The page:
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Trustees' Demands for Freeh Documents Could Be Resolved by October

by on July 21, 2015 12:11 PM

After months of debate, the end may be in sight for a legal dispute over access to Freeh Report documents.

Seven alumni-elected members of the Penn State Board of Trustees first petitioned the Centre County Court of Common Pleas in April, asking a judge to force Penn State to turn over a mountain of documents that formed the basis of the controversial Freeh Report.

Attorneys for both sides met behind closed doors with Bedford County Judge Daniel Howsare on Tuesday, which led the judge to lay out a schedule that should resolve the dispute by October.

Dan Brier, an attorney for the trustees, says Howsare has scheduled oral arguments for September 8, which will be the first hearing in the case. After that, both sides will submit briefs supporting their positions by September 22, with response due by October 1.

From there, it’s only a matter of time before Howsare rules on the petition.

“We’re pleased with the progress so far,” Brier says. “We think we’re on track to see a decision soon.”

The Freeh Report has been a controversial topic among the Penn State Board of Trustees for many months. Released in 2012, the report accuses several former Penn State leaders of attempting to cover up the Jerry Sandusky child sex abuse scandal.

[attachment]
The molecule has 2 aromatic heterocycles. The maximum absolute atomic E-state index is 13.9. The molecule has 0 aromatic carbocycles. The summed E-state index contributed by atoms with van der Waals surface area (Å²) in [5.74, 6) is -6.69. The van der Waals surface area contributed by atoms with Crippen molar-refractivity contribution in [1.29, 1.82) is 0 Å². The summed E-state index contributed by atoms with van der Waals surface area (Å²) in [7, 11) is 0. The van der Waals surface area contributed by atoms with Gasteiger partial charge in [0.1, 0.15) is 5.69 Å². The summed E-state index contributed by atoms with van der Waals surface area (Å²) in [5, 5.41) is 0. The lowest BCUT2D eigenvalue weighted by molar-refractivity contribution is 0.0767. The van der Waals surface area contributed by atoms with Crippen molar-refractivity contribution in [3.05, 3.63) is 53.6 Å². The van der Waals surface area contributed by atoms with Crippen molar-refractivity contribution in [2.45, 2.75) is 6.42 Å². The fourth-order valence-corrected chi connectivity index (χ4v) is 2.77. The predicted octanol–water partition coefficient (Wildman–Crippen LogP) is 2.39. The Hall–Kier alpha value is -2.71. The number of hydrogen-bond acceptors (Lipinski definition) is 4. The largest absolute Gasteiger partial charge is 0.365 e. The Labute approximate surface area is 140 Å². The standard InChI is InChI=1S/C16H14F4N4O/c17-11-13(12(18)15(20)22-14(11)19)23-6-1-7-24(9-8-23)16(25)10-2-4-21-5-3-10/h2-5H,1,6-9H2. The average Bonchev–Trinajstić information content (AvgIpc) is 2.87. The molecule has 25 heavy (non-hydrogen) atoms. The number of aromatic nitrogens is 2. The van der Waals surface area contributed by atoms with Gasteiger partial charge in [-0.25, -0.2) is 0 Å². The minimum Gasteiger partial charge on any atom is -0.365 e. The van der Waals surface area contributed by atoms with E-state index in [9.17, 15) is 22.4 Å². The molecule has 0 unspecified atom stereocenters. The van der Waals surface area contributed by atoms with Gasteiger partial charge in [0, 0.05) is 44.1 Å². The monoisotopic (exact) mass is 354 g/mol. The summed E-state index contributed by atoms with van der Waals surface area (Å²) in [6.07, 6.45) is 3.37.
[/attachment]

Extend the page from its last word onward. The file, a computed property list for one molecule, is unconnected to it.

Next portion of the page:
The alumni-elected trustees – Anthony Lubrano, Ted Brown, Barbara Doran, Robert Jubelirer, Ryan McCombie, William Oldsey, and Alice Pope – have been very critical of the report and its perceived negative impacts on the university.

The trustees have repeatedly argued they need full access to all the documents that formed the basis of the report in order to fulfill their duties to the university.

Penn State originally offered the trustees access to the materials if the trustees would agree to a confidentiality agreement. The trustees declined to sign the agreement, framing the issue as a question of openness and transparency.

By contrast, Penn State attorneys have repeatedly framed this issue as a question of protecting employees' identities. When Penn State employees were interviewed by investigator Louis Freeh about the Sandusky scandal, they were promised confidentiality to protect their identities and encourage honest answers.

By releasing the requested documents without confidentiality restrictions, Penn State argues that interviewees could become public targets, which could discourage people from reporting wrongdoing in the future. 

Penn State has also accused the alumni-elected trustees of prior violations of confidentiality, which the university’s attorneys use as evidence that the trustees should not be granted unrestricted access to the Freeh documents.


Michael Martin Garrett is a reporter and editor for who covers local government, the courts, the arts and writes the Keeping the Faith column. He's a Penn State alumnus, a published poet and the bassist in a local indie rock band.
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